I have experimented with the "flipped classroom" model, off and on, for the past five years. A supervisor recommended it to me as her favorite model. I read the book, and dove right in. I haven't been impressed with the results. "Flipped classroom" seems to me to be no more than a glorified lecture. As Dr. Mussallem comments, "Good teaching, regardless of discipline, should always limit passive transfer of knowledge in class..." (http://www.edutopia.org/blog/flipped-classroom-ramsey-musallam).
It is difficult to to a quick check for understanding and to gauge for how the material is being received. If I give a bad example in a flipped lesson, I can't look at my students to get a read on how it is being received and if I should try a different approach. While proponents of the model believe that it will allow teachers to utilize their time in better ways, like higher order thinking and differentiation, as a wise teacher once told me, "If you don't have the time to do it right, when will you have the time to do it over?" If a flipped lesson goes over poorly, you have not helped anyone.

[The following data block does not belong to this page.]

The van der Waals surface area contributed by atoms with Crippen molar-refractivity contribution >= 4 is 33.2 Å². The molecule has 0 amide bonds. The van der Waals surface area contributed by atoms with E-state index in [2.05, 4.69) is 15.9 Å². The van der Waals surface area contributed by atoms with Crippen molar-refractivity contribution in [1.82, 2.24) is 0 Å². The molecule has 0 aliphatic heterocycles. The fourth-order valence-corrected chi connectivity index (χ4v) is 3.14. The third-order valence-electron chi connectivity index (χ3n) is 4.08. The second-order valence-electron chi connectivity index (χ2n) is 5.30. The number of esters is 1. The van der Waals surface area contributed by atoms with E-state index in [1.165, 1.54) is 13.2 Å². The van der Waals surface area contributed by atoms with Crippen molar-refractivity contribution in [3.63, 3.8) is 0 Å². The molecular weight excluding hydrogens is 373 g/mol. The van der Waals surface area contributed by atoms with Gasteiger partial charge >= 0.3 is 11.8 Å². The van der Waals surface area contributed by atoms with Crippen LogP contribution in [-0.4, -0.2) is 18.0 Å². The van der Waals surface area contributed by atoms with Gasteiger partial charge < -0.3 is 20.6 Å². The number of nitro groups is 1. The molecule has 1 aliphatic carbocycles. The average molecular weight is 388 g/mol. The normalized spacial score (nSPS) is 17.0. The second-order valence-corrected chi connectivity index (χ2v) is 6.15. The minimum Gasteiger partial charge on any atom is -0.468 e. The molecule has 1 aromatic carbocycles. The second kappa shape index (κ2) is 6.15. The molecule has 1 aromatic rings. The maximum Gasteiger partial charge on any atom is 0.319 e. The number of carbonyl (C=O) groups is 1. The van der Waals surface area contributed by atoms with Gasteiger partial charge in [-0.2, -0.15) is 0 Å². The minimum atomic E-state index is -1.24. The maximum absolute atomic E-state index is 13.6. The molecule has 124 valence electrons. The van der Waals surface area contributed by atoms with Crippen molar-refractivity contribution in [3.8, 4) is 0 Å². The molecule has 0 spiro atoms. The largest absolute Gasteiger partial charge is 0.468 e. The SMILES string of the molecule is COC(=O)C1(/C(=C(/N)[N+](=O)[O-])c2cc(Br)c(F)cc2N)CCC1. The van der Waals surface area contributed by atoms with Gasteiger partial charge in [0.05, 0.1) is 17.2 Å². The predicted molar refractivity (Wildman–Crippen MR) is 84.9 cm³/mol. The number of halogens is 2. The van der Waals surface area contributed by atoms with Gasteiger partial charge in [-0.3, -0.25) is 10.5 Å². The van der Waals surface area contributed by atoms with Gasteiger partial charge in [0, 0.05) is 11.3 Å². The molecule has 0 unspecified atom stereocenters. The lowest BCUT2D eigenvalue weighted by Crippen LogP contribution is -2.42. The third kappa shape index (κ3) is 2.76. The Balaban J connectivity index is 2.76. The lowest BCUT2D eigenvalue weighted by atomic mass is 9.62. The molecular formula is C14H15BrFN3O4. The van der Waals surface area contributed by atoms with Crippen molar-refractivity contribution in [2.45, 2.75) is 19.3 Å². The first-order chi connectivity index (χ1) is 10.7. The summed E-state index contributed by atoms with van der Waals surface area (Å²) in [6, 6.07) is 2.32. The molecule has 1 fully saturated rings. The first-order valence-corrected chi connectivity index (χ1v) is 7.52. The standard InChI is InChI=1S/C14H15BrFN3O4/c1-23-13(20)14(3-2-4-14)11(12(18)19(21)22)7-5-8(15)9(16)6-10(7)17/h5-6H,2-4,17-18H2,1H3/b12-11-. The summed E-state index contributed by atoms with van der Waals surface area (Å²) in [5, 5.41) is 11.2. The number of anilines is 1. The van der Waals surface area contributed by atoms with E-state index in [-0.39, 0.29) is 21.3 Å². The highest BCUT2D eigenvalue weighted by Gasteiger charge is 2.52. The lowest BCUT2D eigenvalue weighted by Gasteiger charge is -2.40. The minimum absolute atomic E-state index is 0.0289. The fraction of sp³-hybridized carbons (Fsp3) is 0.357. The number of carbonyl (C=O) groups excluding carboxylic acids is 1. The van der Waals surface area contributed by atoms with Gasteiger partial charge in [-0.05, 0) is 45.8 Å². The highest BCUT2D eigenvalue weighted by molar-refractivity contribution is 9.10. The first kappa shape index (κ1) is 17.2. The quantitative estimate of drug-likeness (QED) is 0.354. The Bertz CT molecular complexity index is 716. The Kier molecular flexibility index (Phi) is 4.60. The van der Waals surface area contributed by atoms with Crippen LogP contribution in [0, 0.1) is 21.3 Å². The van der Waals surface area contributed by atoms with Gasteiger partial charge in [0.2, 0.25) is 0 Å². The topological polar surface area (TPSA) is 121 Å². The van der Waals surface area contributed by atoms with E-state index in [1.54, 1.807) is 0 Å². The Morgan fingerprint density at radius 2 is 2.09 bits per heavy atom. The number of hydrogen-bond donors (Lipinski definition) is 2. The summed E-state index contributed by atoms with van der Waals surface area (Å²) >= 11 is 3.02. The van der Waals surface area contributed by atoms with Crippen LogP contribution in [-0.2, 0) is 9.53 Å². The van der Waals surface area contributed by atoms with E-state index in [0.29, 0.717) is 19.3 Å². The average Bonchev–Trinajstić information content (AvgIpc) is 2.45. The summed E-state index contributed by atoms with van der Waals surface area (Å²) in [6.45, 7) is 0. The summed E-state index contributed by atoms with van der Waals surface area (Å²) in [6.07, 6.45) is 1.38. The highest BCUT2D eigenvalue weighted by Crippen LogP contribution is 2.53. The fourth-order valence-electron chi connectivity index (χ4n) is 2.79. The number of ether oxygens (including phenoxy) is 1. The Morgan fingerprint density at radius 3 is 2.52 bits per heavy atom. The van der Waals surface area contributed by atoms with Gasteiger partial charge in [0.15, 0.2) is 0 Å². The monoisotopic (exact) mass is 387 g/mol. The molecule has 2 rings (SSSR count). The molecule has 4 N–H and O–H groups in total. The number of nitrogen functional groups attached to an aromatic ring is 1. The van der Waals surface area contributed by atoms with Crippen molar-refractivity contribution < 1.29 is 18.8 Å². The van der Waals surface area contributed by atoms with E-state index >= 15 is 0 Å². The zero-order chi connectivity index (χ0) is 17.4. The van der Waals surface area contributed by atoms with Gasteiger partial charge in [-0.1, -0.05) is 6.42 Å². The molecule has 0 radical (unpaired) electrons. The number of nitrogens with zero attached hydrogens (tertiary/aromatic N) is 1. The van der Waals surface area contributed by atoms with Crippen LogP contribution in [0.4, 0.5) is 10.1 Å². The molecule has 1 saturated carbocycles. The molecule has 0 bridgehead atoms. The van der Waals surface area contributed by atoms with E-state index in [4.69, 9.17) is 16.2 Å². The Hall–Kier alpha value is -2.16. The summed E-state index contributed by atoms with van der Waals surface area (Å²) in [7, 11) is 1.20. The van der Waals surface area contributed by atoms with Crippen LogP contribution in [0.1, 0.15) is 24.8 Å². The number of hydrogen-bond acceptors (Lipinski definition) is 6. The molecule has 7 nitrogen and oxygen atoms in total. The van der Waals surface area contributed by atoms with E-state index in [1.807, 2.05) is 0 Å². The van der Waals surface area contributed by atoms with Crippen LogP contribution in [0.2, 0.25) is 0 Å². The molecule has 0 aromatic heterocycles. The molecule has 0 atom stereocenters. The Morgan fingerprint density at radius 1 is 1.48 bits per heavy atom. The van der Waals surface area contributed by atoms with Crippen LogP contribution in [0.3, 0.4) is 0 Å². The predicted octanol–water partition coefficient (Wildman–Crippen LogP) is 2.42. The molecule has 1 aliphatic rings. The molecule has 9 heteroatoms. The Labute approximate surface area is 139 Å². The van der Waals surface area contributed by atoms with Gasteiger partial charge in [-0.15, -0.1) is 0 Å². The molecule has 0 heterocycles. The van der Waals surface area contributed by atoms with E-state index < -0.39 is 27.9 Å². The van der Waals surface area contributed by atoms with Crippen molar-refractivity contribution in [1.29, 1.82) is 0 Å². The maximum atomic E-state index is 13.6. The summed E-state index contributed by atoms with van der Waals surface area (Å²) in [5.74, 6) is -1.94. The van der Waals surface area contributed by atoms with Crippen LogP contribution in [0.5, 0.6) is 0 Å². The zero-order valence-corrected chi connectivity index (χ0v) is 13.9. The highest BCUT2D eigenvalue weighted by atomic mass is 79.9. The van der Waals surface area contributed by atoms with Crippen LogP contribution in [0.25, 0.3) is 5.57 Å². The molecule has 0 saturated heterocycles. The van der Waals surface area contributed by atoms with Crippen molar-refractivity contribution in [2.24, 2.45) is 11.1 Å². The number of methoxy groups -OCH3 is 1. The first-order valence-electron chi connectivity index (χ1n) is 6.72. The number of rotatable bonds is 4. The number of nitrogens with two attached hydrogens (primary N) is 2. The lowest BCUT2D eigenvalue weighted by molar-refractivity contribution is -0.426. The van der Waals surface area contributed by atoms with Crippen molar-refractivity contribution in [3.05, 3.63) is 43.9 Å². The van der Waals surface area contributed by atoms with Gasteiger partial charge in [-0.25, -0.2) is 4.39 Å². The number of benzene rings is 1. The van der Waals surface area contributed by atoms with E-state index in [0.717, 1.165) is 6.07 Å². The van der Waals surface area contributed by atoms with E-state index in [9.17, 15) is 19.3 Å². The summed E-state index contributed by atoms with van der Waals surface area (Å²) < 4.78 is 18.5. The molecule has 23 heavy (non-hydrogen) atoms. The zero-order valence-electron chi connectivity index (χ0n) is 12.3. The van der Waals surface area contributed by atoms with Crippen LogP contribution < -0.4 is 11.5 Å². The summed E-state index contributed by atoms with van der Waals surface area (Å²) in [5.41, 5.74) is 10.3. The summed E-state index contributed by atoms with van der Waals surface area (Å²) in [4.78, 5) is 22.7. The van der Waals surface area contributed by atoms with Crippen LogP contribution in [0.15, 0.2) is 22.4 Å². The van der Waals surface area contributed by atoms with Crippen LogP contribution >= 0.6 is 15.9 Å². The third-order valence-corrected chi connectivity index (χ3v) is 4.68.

A teacher needs to know their strengths and weaknesses. Personally, I am a dynamic classroom personality with a strong ability to quickly pick up on my students' understanding of the lesson. I really lose something by allowing the front loading of information to happen in an off-site environment. It would take me time to assess their understanding of the lesson, and that time is valuable. Even with a quick "entry pass" or similar tool, I have lost something...a je ne sais quois, if you will.
When I find flipped lessons successful: I use flipped lessons when I am out. I give the screencast video to my sub, along with any relevant worksheets and explanations. The students can watch the lesson together, discuss it, and ask each other or the substitute questions. The students appreciate this kind of lesson, when I am out, and the substitute can evaluate real time and give me feedback on the success of the lesson.